The answer is simple. Ants are extremely smart insects and ALWAYS have a good motive for inhabiting your plants, pots or soil. The two most likely reasons are for:

  1. Food
  2. Shelter

Seems reasonable enough, doesn’t it? We all need a roof over our heads and something to eat! Believe me, ants won’t expend energy doing anything unless there’s something in it for them.

If you see little black ants ON your plants, it’s likely because they have found a source of food. Ants are often a clue you have a bigger problem. Don’t shoot the messenger!  They are just the ‘couriers’ delivering you a message. They’ll take you straight to it. By being more observant, you’ll understand what they’re doing and why. Assuming they are harming your plant may be a BIG mistake because you only have part of the picture!

Most likely, if you look closely and follow their trail like a good detective, you’ll find it ends in sap-sucking insects like aphids, scale, mites, whiteflies or mealybugs. These pest insects are what you should be really looking for! Ants are your ‘tour guides’ and can detect the presence of these pests with their antennae. Smart hey?

So, instead of treating them as the enemy to be killed, learn to value their presence. Why? Because they have alerted you to the problem you really need to deal with! Micro gardening is about looking at details; learning to understand who, what, where and why things happen and ‘joining the dots.’

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October 2018 Newsletter

October 2018 Newsletter | The Micro Gardener

Welcome to the October newsletter. It’s been a busy few weeks but I have some interesting tips for you to tuck into.

What’s on the menu?

In this newsletter, I tackle a common pest insect enemy – the fruit fly and share strategies for preventing and controlling the damage. If you’ve ever cut open fruit and found it spoiled by larvae inside, it could be this offender. If you are plagued by tiny sap sucking aphids, then you’ll enjoy learning about Hoverflies. These beneficial predators dine out on these pesky insects. Discover how to attract them to your garden. I also share nine clues that may indicate you have problem soil and explain the fascinating reason why flowers make nectar. Dig in!

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Organic Aphid Control with Hoverflies

Controlling aphids organically is much easier if you encourage natural predators like hoverflies to take up residence in your garden. One natural pest management strategy for organic aphid control is to make your garden attractive to predatory insects. These can help keep aphid numbers and other sap suckers in balance – no chemicals needed.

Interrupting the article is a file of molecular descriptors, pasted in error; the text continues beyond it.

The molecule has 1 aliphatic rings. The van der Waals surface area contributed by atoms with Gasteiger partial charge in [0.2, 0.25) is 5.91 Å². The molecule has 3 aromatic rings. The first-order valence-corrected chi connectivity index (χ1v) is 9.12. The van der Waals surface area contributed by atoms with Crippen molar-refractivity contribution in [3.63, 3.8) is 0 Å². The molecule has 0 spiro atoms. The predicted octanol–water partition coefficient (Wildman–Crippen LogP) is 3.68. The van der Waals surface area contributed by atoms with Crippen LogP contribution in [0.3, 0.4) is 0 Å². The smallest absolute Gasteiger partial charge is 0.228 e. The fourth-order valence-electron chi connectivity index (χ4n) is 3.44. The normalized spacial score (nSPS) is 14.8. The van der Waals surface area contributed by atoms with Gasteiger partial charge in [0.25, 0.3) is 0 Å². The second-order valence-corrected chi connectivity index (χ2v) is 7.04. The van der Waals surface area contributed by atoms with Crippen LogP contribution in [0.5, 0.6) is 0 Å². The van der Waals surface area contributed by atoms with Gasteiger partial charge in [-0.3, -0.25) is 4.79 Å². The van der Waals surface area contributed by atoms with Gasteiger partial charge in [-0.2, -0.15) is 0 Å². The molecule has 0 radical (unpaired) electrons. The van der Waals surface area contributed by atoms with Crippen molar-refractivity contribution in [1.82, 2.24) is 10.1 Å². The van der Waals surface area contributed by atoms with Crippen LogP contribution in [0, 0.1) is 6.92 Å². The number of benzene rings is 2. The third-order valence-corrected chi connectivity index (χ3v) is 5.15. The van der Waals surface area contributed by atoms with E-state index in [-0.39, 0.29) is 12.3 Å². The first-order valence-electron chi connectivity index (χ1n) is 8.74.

Organic Aphid Control with Hoverflies

 

The Hoverfly or Syrphid Fly (Diptera)

Also known as Flower Flies, hoverflies are members of the Syrphidae insect family. As their name suggests, adults often ‘hover’ like mini helicopters over nectar and pollen-rich flowers.

They lay their eggs near or in the middle of aphid colonies so when their babies hatch, dinner is served! Hoverfly larvae not only eat aphids but also soft bodied sap suckers like scale, mites, thrips and some small caterpillars. They are valuable predator insects to have in your garden as part of your organic pest management strategy. (more…)

Organic Fruit Fly Control Strategies

Fruit flies are one of the most destructive pest insects in home gardens and attack a wide range of fruit trees and fruiting crops. Many gardeners find they are the number one enemy they battle every year.

This pest insect is most active from spring through autumn and species vary in different locations. For vulnerable fruit, you need to be prepared to be vigilant and have controls in place at the right time. You really have to know your enemy to tackle it!

If you’ve experienced damage to your harvest, it can be disheartening to even try to grow your favourite fruit crop. What if managing this pest insect is all too difficult?

Organic Fruit Fly Control Strategies

If you don’t want to deal with fruit fly damage in your garden, you still have options:

1. Remove any host plants that are prone to attack.

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November 2017 Newsletter

Organic Gardening Tips for an Abundant Harvest

November 2017 Newsletter | The Micro Gardener

Welcome to the November Newsletter. There are lots of quick tips to get you thinking about the food you eat and grow, to help your health and wellbeing.

This month, I’m sharing another quick ‘How To’ video in my Sow Simple series of free tutorials to help you grow and use food wisely in just minutes. Dig in and help others by sharing these tips!

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New Season Garden Planting Tips

Have you ever experienced unhealthy plants? A poor harvest … or worse, no harvest at all? This may be due to a lack of preparation. Before planting, is the ideal time to prepare and reinvigorate your soil to avoid disappointment. 

New Season Garden Planting Tips

Creating healthy soil is one of the key factors to focus on before you begin planting. It’s unlikely plants will grow well in ‘dead dirt’!

“Organic matter, nutrients, moisture and an active microbe population are important elements to add to your soil.” – Anne Gibson

So let’s take a look at some tips and simple ways to prepare your garden for planting and using your space wisely.

Garden Planting Tips